Suppose that you have 12 applicants for a job, and you interview them in random order. Suppose further that immediately after you interview them, you have to either accept them or reject them. Finally, suppose that if you reject them, you can never call them back again - they get another job immediately or something. What policy would get you the highest probability of selecting the very best applicant?

The first applicant that you interview will, of course, be the best applicant so far. Suppose that your policy is to accept the first applicant. That policy clearly has a one-in-twelve chance of selecting the very best applicant.

On the other hand, if you have for some reason rejected eleven applicants and the twelfth is the best so far, then you know that you can accept them, because there are no more applicants who might turn out to be better.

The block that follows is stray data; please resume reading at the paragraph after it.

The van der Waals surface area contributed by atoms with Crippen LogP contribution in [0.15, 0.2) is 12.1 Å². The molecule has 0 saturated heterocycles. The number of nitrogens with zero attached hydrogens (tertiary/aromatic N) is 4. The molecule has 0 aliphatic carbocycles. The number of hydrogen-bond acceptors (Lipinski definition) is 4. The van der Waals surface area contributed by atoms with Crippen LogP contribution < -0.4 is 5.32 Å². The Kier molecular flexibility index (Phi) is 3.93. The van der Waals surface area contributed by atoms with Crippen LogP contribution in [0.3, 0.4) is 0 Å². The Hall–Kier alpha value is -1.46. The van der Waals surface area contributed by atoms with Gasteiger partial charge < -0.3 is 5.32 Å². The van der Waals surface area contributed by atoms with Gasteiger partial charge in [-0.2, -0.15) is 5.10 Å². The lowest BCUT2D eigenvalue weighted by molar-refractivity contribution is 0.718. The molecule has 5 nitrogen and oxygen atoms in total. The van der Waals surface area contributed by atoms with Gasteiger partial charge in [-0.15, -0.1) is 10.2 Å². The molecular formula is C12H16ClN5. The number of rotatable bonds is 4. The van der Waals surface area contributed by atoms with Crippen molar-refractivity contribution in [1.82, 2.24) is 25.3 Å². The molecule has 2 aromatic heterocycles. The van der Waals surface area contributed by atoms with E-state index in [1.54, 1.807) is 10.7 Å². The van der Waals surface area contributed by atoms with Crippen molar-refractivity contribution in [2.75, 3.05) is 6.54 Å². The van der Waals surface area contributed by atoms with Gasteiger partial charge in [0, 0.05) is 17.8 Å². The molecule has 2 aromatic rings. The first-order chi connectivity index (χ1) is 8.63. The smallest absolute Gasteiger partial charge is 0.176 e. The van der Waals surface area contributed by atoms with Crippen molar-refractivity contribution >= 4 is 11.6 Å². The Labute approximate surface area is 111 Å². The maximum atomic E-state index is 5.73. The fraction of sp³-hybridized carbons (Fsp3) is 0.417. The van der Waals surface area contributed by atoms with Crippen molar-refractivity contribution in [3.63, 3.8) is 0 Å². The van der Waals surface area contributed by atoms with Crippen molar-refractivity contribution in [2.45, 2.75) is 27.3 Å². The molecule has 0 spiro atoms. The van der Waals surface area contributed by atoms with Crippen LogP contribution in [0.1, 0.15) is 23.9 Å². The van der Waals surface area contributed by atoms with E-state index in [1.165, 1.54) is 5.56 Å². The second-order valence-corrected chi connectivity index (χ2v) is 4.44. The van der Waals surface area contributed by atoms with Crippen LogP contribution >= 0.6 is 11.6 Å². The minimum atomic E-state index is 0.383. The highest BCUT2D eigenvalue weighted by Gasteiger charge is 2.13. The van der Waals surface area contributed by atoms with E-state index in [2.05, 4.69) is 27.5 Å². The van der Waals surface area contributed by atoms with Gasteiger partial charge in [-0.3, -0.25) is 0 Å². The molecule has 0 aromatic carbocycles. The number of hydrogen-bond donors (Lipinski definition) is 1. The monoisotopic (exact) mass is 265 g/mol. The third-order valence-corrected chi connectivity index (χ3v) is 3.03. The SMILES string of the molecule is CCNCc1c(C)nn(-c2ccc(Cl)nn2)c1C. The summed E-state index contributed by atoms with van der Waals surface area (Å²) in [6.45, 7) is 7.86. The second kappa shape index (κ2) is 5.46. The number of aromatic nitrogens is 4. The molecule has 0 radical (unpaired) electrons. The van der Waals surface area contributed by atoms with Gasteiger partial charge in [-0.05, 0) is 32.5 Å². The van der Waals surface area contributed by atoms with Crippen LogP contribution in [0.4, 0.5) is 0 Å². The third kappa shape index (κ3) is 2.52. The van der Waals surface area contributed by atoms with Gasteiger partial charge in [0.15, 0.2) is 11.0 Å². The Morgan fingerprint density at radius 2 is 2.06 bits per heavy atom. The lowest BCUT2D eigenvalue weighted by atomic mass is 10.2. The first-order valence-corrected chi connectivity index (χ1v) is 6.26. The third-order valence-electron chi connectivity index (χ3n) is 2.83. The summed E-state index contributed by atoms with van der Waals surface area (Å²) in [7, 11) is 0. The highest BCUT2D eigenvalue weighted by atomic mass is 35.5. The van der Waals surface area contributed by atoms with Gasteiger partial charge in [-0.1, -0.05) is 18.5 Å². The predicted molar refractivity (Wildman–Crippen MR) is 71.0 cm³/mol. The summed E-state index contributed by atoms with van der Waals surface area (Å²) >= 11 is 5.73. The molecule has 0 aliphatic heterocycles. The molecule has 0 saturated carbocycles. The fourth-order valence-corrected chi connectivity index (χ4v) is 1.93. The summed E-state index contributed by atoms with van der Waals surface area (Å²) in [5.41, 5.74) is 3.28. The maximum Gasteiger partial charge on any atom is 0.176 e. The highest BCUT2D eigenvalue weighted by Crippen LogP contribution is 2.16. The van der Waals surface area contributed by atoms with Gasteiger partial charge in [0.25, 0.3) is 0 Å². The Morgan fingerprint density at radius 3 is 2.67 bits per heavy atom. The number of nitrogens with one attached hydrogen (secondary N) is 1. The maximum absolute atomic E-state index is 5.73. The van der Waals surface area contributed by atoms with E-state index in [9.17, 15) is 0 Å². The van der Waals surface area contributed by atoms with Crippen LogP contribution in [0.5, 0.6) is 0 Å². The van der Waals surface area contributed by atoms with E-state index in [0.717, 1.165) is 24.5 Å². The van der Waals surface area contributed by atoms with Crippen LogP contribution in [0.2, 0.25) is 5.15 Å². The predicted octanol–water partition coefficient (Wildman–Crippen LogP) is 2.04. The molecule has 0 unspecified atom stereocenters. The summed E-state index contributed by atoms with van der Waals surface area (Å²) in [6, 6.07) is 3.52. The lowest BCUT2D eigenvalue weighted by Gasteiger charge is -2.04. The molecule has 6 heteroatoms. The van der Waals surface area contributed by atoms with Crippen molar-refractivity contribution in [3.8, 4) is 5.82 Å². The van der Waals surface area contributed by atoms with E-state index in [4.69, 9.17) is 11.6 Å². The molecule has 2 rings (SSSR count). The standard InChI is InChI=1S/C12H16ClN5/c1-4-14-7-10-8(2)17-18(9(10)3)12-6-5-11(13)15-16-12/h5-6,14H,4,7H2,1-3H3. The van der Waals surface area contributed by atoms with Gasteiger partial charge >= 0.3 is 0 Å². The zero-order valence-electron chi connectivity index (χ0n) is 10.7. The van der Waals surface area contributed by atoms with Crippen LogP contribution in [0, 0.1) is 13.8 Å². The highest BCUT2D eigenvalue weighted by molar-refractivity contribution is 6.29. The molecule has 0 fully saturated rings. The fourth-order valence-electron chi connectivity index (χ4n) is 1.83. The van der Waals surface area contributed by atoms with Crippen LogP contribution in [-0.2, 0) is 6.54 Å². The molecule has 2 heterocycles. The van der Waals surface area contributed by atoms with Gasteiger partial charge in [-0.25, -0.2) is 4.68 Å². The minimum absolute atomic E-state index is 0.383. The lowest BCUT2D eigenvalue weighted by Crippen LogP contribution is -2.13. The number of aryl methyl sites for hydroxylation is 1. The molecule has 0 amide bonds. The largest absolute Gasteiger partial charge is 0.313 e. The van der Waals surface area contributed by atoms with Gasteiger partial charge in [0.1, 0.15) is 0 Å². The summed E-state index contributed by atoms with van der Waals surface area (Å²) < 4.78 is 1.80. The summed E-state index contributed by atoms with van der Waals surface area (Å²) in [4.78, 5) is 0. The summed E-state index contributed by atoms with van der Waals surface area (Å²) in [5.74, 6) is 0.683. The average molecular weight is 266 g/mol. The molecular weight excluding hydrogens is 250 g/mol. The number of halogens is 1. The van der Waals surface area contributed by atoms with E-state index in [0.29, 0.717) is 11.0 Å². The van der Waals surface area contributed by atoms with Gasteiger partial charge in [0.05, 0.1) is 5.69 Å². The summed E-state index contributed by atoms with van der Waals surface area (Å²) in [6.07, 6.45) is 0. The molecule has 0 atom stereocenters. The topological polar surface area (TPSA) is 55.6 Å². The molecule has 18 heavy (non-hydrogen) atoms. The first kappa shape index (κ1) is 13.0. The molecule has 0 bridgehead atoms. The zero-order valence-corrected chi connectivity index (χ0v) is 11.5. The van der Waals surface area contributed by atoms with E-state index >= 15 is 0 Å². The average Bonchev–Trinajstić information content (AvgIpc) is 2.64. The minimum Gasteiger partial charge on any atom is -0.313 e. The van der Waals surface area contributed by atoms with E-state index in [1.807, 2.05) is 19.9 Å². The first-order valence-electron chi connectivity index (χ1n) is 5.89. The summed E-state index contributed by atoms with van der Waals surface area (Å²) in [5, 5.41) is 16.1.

It seems like you need information about the distribution of quality among the population (in order to set a quality bar of some kind), but it turns out that the "maximize the probability of selecting the best", goal can be achieved with a simple rule of the form "Reject the first N applicants, and then accept the next applicant who is best-so-far."